Saturday, September 24, 2016

The ARA Is Back

The ARA crown jewel:  Boltwood Project circa 1970s

The Amherst Redevelopment Authority, a quasi-state agency with the power of eminent domain, met for the first time in five years on Wednesday and discussed future projects based on areas of town that are "underdeveloped and underutilized."

The four elected members were present -- Jim Turner, Peggy Roberts, Pam Rooney and Pat Holland -- as well as Planning Board director Chris Brestrupt and senior Planner Jonathan Tucker and the town's economic development director Geof Kravitz.  

The Governor's appointee position (the 5th member) is currently vacant but already Paige Wilder, who lost to Pam Rooney a few years back, has applied for the position.  

The ARA was intensely active a half-dozen years ago with the Gateway Project where UMass was willing to donate former Frat Row on North Pleasant Street for a mixed use signature project that would have provided badly needed student housing and a "gateway" to downtown Amherst.

The well organized NIMBYs assailed the project for all the usual reasons and UMass withdrew the offer. 

These are the four areas that are  now on the to do list of the ARA:

Kellogg Ave between N. Pleasant and Smith Street bordered by West Cemetery
The Depot district bordered by rr tracks Dickinson and Main Streets
College Street around Eversource brick building (currently occupied by Amherst Media)
 North Amherst center behind the Library


Anonymous said...

The school project will require a Proposition 2 1/2 debt exclusion question on the November 8, 2016 State Election ballot for Amherst Voters. A forum on Wednesday, September 28, 7-9 p.m. in the Amherst Regional Middle School Auditorium, will give the community an opportunity to hear different views.

Anonymous said...

Eminent domain....something to be very wary of....a government forced sale of a property against the will of the owner at the rate the government decides vs. convincing the owner morally to sell by meeting or exceeding the market price. So many families ruined by this process vs. being compensated for their appropriate land acquisitions of the past.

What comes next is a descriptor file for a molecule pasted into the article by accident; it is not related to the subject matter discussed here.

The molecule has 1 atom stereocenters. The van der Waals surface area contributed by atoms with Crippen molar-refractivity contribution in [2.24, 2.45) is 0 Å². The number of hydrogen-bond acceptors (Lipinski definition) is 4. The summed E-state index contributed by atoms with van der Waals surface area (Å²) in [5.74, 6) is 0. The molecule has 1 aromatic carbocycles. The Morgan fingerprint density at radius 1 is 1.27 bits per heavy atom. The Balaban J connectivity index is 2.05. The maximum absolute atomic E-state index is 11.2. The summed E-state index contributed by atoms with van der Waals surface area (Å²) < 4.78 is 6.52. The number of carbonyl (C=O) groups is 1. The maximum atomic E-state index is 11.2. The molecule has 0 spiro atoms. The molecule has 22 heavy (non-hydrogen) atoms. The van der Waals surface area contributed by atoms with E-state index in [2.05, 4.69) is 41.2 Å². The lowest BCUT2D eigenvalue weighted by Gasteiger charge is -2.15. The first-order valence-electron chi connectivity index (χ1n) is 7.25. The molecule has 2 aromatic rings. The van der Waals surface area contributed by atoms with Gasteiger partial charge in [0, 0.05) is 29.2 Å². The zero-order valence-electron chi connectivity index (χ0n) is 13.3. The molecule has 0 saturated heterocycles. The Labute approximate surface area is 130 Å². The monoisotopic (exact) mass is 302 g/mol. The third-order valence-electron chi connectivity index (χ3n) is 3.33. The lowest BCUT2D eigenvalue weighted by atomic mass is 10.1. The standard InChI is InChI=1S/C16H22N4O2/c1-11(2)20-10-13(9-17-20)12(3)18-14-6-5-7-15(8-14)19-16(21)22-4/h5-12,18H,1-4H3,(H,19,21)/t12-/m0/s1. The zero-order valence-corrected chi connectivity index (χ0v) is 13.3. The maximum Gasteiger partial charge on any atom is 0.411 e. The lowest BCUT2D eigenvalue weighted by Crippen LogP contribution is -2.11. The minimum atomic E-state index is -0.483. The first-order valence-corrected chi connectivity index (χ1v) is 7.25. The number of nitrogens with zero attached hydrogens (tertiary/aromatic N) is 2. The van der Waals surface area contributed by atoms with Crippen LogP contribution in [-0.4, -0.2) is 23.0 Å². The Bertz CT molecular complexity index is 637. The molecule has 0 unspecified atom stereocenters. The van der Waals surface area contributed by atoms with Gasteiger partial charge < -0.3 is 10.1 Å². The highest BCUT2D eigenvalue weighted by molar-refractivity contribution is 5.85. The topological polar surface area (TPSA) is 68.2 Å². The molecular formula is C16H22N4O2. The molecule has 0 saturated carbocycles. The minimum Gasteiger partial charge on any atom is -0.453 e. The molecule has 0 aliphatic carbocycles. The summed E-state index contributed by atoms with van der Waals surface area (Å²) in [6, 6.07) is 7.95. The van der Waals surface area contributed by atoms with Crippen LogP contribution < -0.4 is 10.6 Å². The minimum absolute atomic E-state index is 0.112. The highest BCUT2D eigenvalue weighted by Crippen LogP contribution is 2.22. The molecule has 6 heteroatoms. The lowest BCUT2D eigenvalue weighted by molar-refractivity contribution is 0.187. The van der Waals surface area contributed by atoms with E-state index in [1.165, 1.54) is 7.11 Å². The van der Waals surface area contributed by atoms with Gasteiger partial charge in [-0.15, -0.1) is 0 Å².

The solution to NIMBY's is a significant reduction in land regulations - the source of the NIMBY special interest power - not another layer of government and potential takings, which in the end only creates more NIMBY's. The same regulations also prevented the community from quickly adapting to the increased housing and other needs.

Anonymous said...

The Kinder -Morgan cancelled pipeline was another form of private property dispossession - all for our gas to tyrants in Red China - be honest - Conzoids our brave boys died in Iraq for energy security !!

Anonymous said...

Office Space in Amherst with the driving/parking hassles?

Anonymous said...

1:21 may not completely understand "eminent domain" - it has "benevolent" side as well, which clears title of private liabilities (e.g. toxic clean-up) that no private parties would undertake - and this use is often sought out by private parties.

Anonymous said...

But let's be real, most eminent domain is done like zoning, to serve special interests at the expense of real owners. Not typically out of respect or need.

Allow your old tank in the basement to leak, let the local health department know and see how benevolent they are.

Your example is the exception, not the rule. A large department store can offer more taxes for the land you and your neighbors live on and the town can take the land to make it a department store, for the public good, because they offered more taxes. This happened less than 100 miles away and was well supported by the same courts that tolerate drunk drivers.

Anonymous said...

No man is an island.

Anonymous said...

The exceptional case is the one to which 10:06 alludes:

That case (and that peculiar use of eminent domain) remains controversial (the USSC decision was 5-4). I don't have statistics on how frequently "hostile" eminent domain is used, but "friendly" eminent domain (where all parties agree, in order to clear blemishes to land title) seems to be the most common use.